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Because of Winn-Dixie—New DOJ Guidance for Website Accessibility and ADA Compliance

When most employers and business owners think of their obligations under the Americans with Disabilities Act (ADA), they think of reasonable accommodations for employees and accessibility in their physical public spaces, such as automatic doors or Braille. A recent decision from a federal appellate court and recent guidance from the Department of Justice (DOJ), however, should cause business owners to also think about their accessibility in another kind of public space—the internet.

The case Gil v. Winn-Dixie Stores, Inc. was brought against the regional grocery chain by a visually impaired individual who alleged that because of the store’s website’s lack of screen-reading software compatibility—a key accessibility feature—he was unable to make full use of the website, missing out on features such as online pharmacy services, a store locator, and digital coupons. Title III of the ADA requires that public spaces—restaurants, hotels, retail stores, parks, etc.—make reasonable modifications to accommodate individuals with disabilities and allow them to fully and equally partake in the goods and services offered in that public space.

So, is a website a public space subject to Title III of the ADA? This question has been posed in courts across the country. The Fifth and Seventh Circuits have issued decisions stating that public accommodation goes beyond the limits of physical structures, extending to the realm of the internet. The Third, Sixth, and Ninth Circuits have a ruled that a public accommodation only apply in physical spaces, and they were joined in that ruling by the Eleventh Circuit, home of Gil v. Winn-Dixie. However, in December 2021, the Eleventh Circuit vacated that initial ruling and in early March 2022 declined to rehear the matter.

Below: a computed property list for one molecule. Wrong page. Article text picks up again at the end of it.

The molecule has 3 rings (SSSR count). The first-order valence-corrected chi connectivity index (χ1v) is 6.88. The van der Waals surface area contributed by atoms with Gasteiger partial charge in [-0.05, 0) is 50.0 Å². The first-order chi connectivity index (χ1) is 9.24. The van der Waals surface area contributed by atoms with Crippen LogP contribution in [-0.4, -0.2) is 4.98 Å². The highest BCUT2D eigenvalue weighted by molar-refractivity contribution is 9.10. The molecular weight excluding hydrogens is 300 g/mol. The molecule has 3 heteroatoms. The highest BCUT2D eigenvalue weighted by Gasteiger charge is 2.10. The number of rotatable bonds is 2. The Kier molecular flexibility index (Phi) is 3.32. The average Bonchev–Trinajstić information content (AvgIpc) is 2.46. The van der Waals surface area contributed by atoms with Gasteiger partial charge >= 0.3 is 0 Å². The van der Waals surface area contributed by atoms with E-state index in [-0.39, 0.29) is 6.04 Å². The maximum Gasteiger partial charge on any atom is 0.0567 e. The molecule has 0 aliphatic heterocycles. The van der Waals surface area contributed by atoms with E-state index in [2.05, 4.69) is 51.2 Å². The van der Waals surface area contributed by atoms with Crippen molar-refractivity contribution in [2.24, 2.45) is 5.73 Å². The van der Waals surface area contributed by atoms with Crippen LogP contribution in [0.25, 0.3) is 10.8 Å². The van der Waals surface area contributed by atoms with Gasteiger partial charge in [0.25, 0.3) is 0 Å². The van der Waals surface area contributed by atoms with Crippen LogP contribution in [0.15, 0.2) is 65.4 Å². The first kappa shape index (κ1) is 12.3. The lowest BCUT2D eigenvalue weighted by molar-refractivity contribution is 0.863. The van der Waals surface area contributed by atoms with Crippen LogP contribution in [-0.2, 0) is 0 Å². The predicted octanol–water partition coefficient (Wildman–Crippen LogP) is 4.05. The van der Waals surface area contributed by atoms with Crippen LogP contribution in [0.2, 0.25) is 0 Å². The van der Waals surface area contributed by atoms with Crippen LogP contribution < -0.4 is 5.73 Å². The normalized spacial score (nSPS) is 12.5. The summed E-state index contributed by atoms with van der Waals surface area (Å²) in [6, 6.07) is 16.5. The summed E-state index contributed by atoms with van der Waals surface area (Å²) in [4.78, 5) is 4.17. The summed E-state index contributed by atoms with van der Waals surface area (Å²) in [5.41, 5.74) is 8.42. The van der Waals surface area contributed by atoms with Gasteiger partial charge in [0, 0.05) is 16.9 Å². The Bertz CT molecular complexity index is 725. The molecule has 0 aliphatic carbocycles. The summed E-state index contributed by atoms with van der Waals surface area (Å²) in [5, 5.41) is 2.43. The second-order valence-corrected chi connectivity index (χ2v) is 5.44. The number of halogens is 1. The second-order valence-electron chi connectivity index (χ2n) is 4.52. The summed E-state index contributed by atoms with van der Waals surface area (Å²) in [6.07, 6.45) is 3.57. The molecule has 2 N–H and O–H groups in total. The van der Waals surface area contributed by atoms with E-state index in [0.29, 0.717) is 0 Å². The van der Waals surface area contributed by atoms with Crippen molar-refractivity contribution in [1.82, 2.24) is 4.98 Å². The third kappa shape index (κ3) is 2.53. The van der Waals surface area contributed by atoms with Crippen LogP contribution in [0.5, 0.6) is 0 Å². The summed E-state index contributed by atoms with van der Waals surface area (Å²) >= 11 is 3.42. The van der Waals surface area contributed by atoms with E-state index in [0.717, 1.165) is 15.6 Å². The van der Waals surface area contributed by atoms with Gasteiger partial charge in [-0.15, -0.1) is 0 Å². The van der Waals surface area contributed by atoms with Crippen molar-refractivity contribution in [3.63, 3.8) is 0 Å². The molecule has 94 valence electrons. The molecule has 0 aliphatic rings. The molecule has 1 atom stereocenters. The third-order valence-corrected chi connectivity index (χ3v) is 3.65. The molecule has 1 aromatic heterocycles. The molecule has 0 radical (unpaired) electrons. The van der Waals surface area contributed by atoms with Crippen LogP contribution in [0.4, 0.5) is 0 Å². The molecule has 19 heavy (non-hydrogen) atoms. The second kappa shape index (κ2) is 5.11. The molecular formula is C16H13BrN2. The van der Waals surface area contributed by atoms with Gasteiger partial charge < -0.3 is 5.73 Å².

On March 18, the DOJ published new guidance discussing the matter of web accessibility and the ADA. The guidance does not so much provide an update on legal requirements or compliance standards as it does provide advice for how businesses can make their websites more accessible, as well as why web accessibility is important. The guidance is just that—explanations and advice to guide businesses, not hard and fast rules that must be followed. As more cases relevant to this issue are litigated, new standards for compliance may emerge, but that point has not yet been reached.

Employers and businesses seeking concrete answers on this issue are still waiting for them, but the bottom line is that website accessibility is a hot topic—and it could get you into trouble. Businesses should consider taking steps to enhance website accessibility and therefore prevent the avoidable legal issues that could come from lack of online accommodations. Factors to consider when enhancing website accessibility include testing compatibility with screen-reading software, applying closed captions or automatic caption-generating software to video content, and allowing for navigation with a keyboard for those unable to manipulate a mouse. Addressing these and other key accessibility issues can help prevent legal headaches involving ADA compliance.

To learn more about accessibility issues and your obligations under the Americans with Disabilities Act, contact McBrayer today.

Jason HollonJason R. Hollon is an Associate of McBrayer law. His law practice primarily focuses in the areas of employment law, employment litigation, civil investigations and estate and trust litigation. He is in the firm's Lexington office and can be reached at jhollon@mcbrayerfirm.com or at (859) 231-8780, ext. 1147.

Services may be performed by others.

This article does not constitute legal advice.

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